Will McEnaney 1980 Topps – Sully Baseball Card of the Day for September 5, 2017


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Well, I covered the three people who made the final outs of the 1975 World Series. Might as well honor the pitcher who got the three outs to clinch possibly the greatest World Series of all time.

He only played 6 seasons in the major leagues but man he shoved in some serious glory along the way.

McEnaney was from Springfield, Ohio, which is somewhere between Columbus and Cincinnati. He was drafted out of high school by the Reds in 1970, a good time to be drafted by the Reds.

At age 18, he flopped badly as a starting pitcher in Single A Sioux Falls. But the next year he got another chance and pitched well as a starter in Tampa. By 1972, he was a prospect as the left hander threw to a 2.80 ERA in 138 innings at Double A. He spent all of 1973 as a starting pitcher for Triple A Indianapolis but never did crack the big league roster.

In 1974, at age 22, he got his first taste in the majors. He had been converted to the bullpen and found his way into manager Sparky Anderson’s rotation of relievers.

In 1975, McEnaney made the club out of spring training. The team did not have a dominant ace starter. But with Rawly Eastwick, Pedro Borbon and Clay Carroll, they had an enormously deep bullpen. Fred Norman would sometimes relieve but with the emergence of McEnaney, he was inserted into the rotation for most of the year.

This was before managers had to constantly insert the same closer day in and day out. The save total among Reds relievers was spread out. Eastwick led the club with 22 but McEnaney picked up 15, Borbon got 5 and Carroll got 7.

On May 10th, McEnaney threw 3 2/3 innings for a save against the Mets. He had 2 other 3 inning saves and a 3 1/3 inning hold. The formula worked as the Reds won 108 games, more than any other National League team in the 1970’s.

In the NLCS against the Pirates, Anderson called in McEnaney to pitch with a 1 run lead in the 8th. He got out Rennie Stennett, Richie Hebner and Al Oliver. No easy task.

In the 9th, with the Reds 3 outs from the World Series, McEnaney let up a single to Willie Stargell before striking out Dave Parker. Rawley Eastwick came in to close out the pennant but allowed the tying run to score.

The Reds would take the lead and Pedro Borbon would get the save. I’m telling you, they used relievers differently then.

Truth be told, he had a rough post season. That run in the NLCS was charged to him. He also let up runs in his 2 innings of work in Game 1 of the World Series and his 1 2/3 innings in Game 3.

In Game 6, he came in with the bases loaded and nobody out in the bottom of the 9th with the game tied at 6 after the Bernie Carbo homer. Fred Lynn hit a fly ball to left field that looked like it was deep enough to score Denny Doyle. But George Foster threw him out at home and McEnaney got Rico Petrocelli to make the final out of the inning.

It would be his only inning in that classic game.

In Game 7, Sparky Anderson had Rawley Eastwick and Pedro Borbon available to close out the greatest World Series of all time.

Instead he handed the ball to McEnaney. And if you have been reading these entries, you know that he got out Juan Beniquez, Bob Montgomery and Carl Yastrzemski to clinch it. He jumped on Johnny Bench and appeared on the cover of Sports Illustrated.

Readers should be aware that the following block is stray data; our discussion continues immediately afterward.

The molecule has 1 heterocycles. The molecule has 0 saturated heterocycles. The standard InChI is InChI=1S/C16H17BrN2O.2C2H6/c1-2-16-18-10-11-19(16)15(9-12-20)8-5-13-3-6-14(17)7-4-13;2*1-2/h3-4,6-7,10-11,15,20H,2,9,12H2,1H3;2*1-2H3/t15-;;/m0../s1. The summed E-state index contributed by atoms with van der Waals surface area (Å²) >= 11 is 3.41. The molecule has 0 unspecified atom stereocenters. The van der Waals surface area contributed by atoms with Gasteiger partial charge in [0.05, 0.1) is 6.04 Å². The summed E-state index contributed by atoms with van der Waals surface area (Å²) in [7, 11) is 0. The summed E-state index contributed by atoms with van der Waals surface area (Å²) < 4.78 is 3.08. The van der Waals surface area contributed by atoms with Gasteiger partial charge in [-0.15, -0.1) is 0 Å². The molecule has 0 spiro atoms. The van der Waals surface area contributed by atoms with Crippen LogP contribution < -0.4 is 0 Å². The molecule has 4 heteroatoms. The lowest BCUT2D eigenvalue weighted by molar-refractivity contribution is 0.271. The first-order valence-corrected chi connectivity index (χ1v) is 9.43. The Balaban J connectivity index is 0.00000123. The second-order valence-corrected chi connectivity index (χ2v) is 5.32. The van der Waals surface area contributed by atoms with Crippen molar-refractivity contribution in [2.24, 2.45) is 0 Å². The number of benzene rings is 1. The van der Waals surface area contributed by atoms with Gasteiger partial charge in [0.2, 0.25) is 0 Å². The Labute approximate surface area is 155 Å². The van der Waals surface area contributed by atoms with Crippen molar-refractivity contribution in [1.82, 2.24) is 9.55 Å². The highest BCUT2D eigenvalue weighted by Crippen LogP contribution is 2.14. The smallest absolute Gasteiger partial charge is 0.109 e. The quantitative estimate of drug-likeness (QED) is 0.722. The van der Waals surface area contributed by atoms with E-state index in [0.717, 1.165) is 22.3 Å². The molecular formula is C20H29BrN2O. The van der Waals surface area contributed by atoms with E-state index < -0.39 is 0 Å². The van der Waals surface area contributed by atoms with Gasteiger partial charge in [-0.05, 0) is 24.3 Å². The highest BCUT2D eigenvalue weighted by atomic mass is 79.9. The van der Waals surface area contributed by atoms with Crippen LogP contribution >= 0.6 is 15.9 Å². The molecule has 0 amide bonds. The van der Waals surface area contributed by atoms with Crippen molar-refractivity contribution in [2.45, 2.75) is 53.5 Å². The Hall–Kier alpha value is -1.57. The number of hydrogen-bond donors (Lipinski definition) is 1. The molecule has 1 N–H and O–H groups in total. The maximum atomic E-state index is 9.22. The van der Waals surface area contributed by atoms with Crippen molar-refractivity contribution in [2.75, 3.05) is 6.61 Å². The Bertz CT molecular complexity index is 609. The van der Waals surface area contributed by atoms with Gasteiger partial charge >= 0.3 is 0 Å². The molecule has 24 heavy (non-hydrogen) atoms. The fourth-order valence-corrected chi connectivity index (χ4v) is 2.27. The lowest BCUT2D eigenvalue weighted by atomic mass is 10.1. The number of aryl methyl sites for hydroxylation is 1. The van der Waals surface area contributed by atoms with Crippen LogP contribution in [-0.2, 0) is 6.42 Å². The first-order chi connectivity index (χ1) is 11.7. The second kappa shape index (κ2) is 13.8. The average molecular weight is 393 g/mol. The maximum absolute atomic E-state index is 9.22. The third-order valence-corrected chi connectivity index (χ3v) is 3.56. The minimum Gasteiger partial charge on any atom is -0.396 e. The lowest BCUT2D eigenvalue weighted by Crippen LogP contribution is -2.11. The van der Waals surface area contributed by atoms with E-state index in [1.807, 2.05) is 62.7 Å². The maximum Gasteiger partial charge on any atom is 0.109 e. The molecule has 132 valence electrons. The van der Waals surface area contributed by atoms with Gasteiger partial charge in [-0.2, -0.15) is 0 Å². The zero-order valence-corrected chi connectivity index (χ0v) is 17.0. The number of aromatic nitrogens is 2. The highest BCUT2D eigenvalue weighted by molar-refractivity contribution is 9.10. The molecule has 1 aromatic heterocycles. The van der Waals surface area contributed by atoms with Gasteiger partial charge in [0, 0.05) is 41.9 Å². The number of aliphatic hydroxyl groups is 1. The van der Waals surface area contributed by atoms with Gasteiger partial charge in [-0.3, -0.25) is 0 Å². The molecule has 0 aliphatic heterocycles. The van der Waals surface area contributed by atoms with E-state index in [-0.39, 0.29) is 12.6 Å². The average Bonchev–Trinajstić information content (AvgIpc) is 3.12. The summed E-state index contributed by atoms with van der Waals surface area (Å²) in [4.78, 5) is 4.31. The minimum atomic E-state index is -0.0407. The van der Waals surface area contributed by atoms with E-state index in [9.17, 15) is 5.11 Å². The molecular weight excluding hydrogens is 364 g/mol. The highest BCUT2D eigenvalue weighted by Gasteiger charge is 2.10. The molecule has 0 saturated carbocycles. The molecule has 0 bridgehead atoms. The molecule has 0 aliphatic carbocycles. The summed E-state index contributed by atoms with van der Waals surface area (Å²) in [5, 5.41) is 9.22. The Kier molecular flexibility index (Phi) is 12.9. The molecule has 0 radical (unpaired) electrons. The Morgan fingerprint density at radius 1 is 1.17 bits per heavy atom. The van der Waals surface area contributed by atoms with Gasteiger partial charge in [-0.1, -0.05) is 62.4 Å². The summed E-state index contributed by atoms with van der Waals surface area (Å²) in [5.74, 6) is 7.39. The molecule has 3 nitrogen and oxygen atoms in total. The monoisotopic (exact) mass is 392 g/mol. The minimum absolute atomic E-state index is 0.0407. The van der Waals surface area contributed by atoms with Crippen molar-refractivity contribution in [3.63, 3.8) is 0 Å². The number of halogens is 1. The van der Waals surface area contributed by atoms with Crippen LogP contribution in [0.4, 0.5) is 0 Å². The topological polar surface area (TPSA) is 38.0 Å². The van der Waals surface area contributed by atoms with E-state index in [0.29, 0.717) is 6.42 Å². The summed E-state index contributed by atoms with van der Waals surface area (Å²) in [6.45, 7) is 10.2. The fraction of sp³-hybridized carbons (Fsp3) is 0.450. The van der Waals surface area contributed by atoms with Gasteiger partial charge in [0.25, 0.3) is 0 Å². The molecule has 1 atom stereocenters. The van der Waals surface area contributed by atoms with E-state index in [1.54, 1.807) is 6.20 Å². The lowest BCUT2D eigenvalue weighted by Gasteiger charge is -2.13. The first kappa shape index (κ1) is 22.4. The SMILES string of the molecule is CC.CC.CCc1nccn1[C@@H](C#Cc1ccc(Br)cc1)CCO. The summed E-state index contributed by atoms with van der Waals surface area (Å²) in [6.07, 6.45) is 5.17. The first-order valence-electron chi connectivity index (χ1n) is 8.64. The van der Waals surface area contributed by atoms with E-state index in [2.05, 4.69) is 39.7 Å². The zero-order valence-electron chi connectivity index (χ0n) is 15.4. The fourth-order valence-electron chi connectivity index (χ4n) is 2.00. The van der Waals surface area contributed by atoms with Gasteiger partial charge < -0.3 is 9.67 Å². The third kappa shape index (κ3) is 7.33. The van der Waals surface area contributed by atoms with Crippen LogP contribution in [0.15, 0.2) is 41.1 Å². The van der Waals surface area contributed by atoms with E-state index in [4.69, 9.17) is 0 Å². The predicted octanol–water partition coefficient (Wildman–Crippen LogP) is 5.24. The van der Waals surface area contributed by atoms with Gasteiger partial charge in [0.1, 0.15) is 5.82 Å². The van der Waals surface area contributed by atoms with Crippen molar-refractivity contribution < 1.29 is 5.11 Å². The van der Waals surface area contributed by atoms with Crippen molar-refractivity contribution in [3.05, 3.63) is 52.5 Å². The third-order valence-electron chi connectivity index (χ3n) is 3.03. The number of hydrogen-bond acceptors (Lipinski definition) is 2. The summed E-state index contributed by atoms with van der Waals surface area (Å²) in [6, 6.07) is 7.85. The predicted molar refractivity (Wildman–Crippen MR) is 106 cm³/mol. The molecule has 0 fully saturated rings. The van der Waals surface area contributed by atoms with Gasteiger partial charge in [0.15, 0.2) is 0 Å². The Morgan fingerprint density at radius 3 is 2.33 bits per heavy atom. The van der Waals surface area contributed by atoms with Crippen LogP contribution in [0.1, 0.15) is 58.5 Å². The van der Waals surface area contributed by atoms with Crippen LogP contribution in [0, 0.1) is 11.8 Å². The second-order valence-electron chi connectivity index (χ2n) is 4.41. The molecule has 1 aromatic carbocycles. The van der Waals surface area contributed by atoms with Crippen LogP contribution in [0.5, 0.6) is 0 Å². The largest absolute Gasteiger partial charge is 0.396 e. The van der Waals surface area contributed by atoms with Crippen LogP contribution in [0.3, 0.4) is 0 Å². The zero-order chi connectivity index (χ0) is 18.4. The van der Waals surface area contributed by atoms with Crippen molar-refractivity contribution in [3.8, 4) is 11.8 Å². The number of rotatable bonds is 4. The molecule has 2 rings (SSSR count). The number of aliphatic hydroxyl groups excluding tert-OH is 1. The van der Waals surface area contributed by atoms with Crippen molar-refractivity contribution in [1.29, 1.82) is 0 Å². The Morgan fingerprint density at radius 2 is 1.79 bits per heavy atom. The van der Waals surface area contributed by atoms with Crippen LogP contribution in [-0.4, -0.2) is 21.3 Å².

The Reds fought through some slumps and injuries in 1976 but still won 102 games and ran away with the West.

McEnaney slumped badly, posting a 4.85 ERA and getting only 7 saves. Eastwick took the bulk of the work. McEnaney did not even appear in the NLCS sweep of Philadelphia.

The Reds took the first two games of the World Series from the Yankees without McEnaney throwing a pitch.

In Game 3, with the Yankees clinging to hope that they could get back into the World Series, Pat Zachry started. He saw the Yankees pull closer and with the score 4-2 Reds in the 7th, they had the tying runs on base and the go ahead run at the plate. The batter was ALCS hero Chris Chambliss. He got Chambliss to ground out.

After the Reds extended the lead to 6-2, McEnaney stayed in, working around hits in the 8th and 9th to earn the 2 1/3 inning save.

Game 4 was delayed a day and Anderson had a fresh bullpen for the clincher. Once again, McEnaney came into the game in the 7th, this time relieving Gary Nolan. Once again he had to retire Chris Chambliss who was again the potential go ahead run.

He did and threw a scoreless 8th to make the score 3-2 heading to the 9th. Johnny Bench hit a 3 run homer to put the game away.

McEnaney came out to pitch the 9th. He got Otto Velez, Mickey Rivers and Roy White out 1-2-3.

He became the third pitcher in the history of baseball to throw the clinching pitch of the World Series in back to back seasons. Art Nehf and Bob Kuzava were the first two. Mariano Rivera would eventually become the fourth to.

That would be his final pitch as a member of the Reds. In the off season, he and Tony Perez would be traded to the Expos. He had one decent but unspectacular season there. He was traded to the Pirates in 1978 but suffered through an injury plagued season.

In 1979, he wound up with the Cardinals and had a nice comeback year. His 2.95 ERA was his lowest since 1975 and he appeared in 45 games in relief. But that would be the of his big league career.

He played 1980 in the yankees system and then missed all of 1981. He tried comebacls with the Rangers in 1982 and the Independent Miami Marlins in 1985 before calling it quits.

One of the players he played with on that 1985 Marlins team was Mike Torrez. Now remember, McEnaney threw the clinching pitch of the 1975 and 1976 World Series. Torrez threw the clinching pitch of the 1977 World Series.

Those are some choice stories they could tell on the bus of an independent minor league team.

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